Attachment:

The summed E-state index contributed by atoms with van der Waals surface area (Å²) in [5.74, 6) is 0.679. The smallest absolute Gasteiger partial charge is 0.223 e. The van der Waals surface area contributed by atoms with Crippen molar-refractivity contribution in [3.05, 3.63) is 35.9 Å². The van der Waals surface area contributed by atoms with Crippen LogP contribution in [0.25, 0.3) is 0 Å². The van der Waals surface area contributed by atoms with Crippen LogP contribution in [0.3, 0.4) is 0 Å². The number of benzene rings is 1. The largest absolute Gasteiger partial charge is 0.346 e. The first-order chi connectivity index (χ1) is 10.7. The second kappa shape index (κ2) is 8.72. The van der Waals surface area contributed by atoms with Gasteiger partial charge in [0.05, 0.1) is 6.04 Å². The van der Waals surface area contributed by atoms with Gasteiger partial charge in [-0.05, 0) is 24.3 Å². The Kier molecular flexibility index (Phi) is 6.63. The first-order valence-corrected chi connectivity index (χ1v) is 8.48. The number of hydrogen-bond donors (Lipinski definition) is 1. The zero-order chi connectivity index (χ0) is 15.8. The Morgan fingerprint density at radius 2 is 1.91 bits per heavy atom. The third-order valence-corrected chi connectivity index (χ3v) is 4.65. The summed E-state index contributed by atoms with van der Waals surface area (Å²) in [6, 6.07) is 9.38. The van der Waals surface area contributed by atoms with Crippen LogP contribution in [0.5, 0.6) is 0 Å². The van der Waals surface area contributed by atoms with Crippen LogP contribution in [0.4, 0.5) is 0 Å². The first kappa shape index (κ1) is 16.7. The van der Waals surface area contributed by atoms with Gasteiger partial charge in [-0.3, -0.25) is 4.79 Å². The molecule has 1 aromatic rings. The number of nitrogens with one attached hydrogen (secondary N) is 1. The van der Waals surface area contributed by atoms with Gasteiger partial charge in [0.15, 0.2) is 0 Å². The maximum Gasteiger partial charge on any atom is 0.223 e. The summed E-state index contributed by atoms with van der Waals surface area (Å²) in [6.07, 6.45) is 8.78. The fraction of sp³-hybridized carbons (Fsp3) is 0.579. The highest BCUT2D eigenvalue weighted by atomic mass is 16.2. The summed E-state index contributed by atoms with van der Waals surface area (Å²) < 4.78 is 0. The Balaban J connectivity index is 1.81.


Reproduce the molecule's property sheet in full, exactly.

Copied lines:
The summed E-state index contributed by atoms with van der Waals surface area (Å²) in [5.74, 6) is 0.679. The smallest absolute Gasteiger partial charge is 0.223 e. The van der Waals surface area contributed by atoms with Crippen molar-refractivity contribution in [3.05, 3.63) is 35.9 Å². The van der Waals surface area contributed by atoms with Crippen LogP contribution in [0.25, 0.3) is 0 Å². The van der Waals surface area contributed by atoms with Crippen LogP contribution in [0.3, 0.4) is 0 Å². The number of benzene rings is 1. The largest absolute Gasteiger partial charge is 0.346 e. The first-order chi connectivity index (χ1) is 10.7. The second kappa shape index (κ2) is 8.72. The van der Waals surface area contributed by atoms with Gasteiger partial charge in [0.05, 0.1) is 6.04 Å². The van der Waals surface area contributed by atoms with Gasteiger partial charge in [-0.05, 0) is 24.3 Å². The Kier molecular flexibility index (Phi) is 6.63. The first-order valence-corrected chi connectivity index (χ1v) is 8.48. The number of hydrogen-bond donors (Lipinski definition) is 1. The zero-order chi connectivity index (χ0) is 15.8. The Morgan fingerprint density at radius 2 is 1.91 bits per heavy atom. The third-order valence-corrected chi connectivity index (χ3v) is 4.65. The summed E-state index contributed by atoms with van der Waals surface area (Å²) in [6, 6.07) is 9.38. The van der Waals surface area contributed by atoms with Crippen LogP contribution in [0.5, 0.6) is 0 Å². The van der Waals surface area contributed by atoms with Crippen LogP contribution in [0.4, 0.5) is 0 Å². The first kappa shape index (κ1) is 16.7. The van der Waals surface area contributed by atoms with Gasteiger partial charge in [-0.3, -0.25) is 4.79 Å². The molecule has 1 aromatic rings. The number of nitrogens with one attached hydrogen (secondary N) is 1. The van der Waals surface area contributed by atoms with Gasteiger partial charge in [0.15, 0.2) is 0 Å². The maximum Gasteiger partial charge on any atom is 0.223 e. The summed E-state index contributed by atoms with van der Waals surface area (Å²) in [6.07, 6.45) is 8.78. The fraction of sp³-hybridized carbons (Fsp3) is 0.579. The highest BCUT2D eigenvalue weighted by atomic mass is 16.2. The summed E-state index contributed by atoms with van der Waals surface area (Å²) < 4.78 is 0. The Balaban J connectivity index is 1.81.